This is a lovely morning walk.  It requires a little bit of energy as you gain a fair bit of elevation.  However, the trail is easy to find.  The bikes have worn a pretty big groove in the trail and good walking shoes are a necessity.  In the spring the trail has a lot of flowers.  As summer comes on, you will also see many lizards that lay out in the sun to warm themselves.  It is not unusual to see desert hares and coyote as well.  In the spring, the canyon and valley on either side of Badger Pass is rocking to the tunes of birds passing through to their summer homes.

 We have also uploaded a video of a recent hike.  We hope you enjoy it!


China Ranch Date Farm

China Ranch Date Farm in Tecopa CA is an unusual oasis in the Mojave Desert. It is about 85 miles west of Las Vegas and it is an easy day trip. It is also a short drive from Death Valley National Park. We visit the date farm approximately once a year to have a short hike along the creek and to enjoy a nice date milkshake afterwards. We use the trip to stock up on the many varieties of dates (an excellent natural sweetener for smoothies and baking) and a loaf of date bread or two usually falls in the bag. The store also has a variety of locally made art, semi-precious stones and antiques. All in all the store is a very pleasant browsing opportunity.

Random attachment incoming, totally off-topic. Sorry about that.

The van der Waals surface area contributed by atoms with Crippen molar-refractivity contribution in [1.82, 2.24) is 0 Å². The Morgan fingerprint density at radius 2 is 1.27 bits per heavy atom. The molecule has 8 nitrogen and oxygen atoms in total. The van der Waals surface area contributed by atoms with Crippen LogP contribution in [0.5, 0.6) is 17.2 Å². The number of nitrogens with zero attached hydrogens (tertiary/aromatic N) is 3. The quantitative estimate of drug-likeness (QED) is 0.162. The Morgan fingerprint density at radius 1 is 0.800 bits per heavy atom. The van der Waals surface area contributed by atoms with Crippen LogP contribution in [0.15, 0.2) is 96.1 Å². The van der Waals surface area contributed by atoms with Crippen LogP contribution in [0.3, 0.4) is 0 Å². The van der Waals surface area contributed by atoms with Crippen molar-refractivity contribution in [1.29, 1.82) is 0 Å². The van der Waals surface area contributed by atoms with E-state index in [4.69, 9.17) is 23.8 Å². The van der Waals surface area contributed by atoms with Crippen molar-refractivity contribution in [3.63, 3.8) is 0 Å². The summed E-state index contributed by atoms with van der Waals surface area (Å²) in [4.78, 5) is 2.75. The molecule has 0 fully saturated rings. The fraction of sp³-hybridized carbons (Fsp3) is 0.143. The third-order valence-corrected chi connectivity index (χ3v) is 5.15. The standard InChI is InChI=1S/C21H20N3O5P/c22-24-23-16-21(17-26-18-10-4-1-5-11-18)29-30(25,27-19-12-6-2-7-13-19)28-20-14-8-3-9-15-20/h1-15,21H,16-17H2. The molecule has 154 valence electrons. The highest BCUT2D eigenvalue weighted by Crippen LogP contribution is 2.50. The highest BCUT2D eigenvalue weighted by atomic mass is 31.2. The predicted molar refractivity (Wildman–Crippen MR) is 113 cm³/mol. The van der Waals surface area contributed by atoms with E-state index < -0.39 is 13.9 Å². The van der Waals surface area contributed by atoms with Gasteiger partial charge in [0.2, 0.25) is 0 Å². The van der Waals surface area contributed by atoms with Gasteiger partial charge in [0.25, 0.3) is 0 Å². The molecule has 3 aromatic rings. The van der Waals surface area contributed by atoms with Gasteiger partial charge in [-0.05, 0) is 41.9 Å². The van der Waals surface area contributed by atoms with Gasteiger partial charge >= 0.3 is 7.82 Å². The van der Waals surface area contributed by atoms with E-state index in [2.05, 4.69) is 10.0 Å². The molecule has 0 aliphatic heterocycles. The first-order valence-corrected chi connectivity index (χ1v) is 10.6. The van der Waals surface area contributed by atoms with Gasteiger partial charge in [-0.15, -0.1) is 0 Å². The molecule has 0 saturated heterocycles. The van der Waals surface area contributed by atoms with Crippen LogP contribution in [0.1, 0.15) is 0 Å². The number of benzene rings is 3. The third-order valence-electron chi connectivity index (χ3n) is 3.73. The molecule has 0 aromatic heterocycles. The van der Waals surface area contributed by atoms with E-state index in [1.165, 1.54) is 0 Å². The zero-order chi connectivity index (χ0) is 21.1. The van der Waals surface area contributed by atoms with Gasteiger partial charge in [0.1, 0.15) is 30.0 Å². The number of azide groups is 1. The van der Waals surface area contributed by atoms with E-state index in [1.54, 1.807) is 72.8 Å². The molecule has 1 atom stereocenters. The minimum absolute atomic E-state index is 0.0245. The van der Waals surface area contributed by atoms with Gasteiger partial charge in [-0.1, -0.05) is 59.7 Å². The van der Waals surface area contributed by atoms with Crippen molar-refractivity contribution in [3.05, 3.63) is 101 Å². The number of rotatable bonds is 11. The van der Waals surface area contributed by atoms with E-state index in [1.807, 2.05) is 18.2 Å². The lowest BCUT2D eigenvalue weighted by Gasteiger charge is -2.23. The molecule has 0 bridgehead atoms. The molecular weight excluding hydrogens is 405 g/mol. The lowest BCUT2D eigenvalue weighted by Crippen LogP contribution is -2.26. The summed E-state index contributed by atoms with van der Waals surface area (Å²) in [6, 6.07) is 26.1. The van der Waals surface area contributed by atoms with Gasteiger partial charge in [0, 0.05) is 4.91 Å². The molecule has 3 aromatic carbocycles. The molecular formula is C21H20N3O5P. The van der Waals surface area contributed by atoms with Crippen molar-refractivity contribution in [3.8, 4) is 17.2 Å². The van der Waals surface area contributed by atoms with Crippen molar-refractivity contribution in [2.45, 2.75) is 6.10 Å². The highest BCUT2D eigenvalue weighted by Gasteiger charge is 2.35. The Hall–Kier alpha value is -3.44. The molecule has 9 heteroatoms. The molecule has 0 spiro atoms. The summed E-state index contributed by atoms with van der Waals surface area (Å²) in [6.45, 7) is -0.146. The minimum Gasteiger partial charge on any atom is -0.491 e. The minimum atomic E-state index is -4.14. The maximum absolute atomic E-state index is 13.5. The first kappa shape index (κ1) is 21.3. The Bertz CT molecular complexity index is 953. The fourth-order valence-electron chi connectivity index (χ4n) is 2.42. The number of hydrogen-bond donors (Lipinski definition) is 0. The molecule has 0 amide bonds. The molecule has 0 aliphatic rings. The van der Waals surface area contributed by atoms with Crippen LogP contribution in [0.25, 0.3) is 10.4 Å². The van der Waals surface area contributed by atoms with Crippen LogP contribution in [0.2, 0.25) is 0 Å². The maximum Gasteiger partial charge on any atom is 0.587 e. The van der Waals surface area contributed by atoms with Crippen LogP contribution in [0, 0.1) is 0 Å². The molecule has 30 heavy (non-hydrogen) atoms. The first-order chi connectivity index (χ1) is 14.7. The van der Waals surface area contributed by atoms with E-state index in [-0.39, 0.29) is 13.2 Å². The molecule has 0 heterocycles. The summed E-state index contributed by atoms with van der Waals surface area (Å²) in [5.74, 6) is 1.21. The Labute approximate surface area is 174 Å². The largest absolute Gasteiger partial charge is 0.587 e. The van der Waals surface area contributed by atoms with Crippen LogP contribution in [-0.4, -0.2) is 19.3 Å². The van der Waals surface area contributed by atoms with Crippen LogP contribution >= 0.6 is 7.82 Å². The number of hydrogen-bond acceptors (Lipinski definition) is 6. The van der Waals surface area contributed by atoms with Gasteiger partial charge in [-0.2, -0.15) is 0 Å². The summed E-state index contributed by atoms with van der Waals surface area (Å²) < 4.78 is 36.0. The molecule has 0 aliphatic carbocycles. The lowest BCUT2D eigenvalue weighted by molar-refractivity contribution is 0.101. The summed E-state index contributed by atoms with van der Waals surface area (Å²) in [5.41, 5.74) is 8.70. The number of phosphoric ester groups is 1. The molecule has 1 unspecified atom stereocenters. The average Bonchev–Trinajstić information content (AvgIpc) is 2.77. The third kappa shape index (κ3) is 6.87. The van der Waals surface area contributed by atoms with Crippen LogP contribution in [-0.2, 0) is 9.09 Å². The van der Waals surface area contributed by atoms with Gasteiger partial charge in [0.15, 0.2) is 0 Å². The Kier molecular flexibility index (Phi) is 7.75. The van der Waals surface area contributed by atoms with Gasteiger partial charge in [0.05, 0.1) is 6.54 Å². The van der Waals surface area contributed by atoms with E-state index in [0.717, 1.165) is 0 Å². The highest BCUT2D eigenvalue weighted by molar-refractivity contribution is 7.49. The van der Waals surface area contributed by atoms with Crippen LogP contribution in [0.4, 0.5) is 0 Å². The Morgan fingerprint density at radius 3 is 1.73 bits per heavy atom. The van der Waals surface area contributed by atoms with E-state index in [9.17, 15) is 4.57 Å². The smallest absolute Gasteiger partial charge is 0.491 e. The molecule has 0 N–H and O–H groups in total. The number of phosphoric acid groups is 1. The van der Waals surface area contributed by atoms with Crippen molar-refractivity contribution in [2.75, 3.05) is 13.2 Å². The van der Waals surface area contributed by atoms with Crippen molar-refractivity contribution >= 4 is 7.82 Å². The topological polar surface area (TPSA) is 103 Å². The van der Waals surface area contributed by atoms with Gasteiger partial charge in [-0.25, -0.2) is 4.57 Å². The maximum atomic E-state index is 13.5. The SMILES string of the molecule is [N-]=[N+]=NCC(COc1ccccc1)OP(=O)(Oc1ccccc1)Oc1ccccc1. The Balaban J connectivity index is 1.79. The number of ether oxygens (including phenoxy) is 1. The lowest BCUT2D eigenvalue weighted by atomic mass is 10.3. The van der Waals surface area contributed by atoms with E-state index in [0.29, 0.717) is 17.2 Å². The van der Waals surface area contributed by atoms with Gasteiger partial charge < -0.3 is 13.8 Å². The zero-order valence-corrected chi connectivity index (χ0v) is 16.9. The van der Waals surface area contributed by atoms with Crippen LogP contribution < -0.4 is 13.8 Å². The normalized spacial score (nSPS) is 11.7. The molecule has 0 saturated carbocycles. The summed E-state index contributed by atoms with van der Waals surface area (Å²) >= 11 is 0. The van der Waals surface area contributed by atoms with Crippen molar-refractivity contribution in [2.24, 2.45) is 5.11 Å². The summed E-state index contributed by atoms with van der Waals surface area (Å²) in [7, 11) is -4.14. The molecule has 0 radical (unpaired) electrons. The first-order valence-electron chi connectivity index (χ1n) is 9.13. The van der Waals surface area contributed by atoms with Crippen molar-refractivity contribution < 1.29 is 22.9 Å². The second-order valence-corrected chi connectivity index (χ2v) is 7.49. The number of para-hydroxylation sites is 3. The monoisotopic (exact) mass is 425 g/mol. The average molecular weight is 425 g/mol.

YouTube Video

China Ranch History

The legend goes that a Chinese man came to this canyon after many years of working in the Death Valley borax mines. He developed the water, planted fruits and vegetables, and raised meat for the local mining camps. It became known as Chinaman’s Ranch. The water at China Ranch is sourced from Willow Creek. Sometime in 1900, a man named Morrisonarrived and apparently he ran the Chinese farmer off at gun point and claimed the Ranch for his own. Since then, the canyon has had many owners and has fulfilled many different purposes,including a fig farm, cattle ranch, hog farm, alfalfa farm, and others. In 1970, the property was purchased by Charles Brown Jr. and Bernice Sorrells, the son and daughter of area pioneer and long-time State Senator Charles Brown of Shoshone. It remains under the ownership of these families today. The date grove was planted from seed in the early 1920’s by VonolaModine, youngest daughter of Death Valley area pioneer RJ Fairbanks.

Over the years, several national magazine companies as well as movie studios have taken advantage of the fantastic scenery here as a back drop for their projects. The scenery available includes austere badlands, lush desert oases, palm orchards, rocky gullies and canyons, a running desert stream, historic buildings, and others. In 2001 Paramount Studios used China Ranch for the desert scenes of their hit movie "The Sum of All Fears", starring Ben Affleck and Morgan Freeman.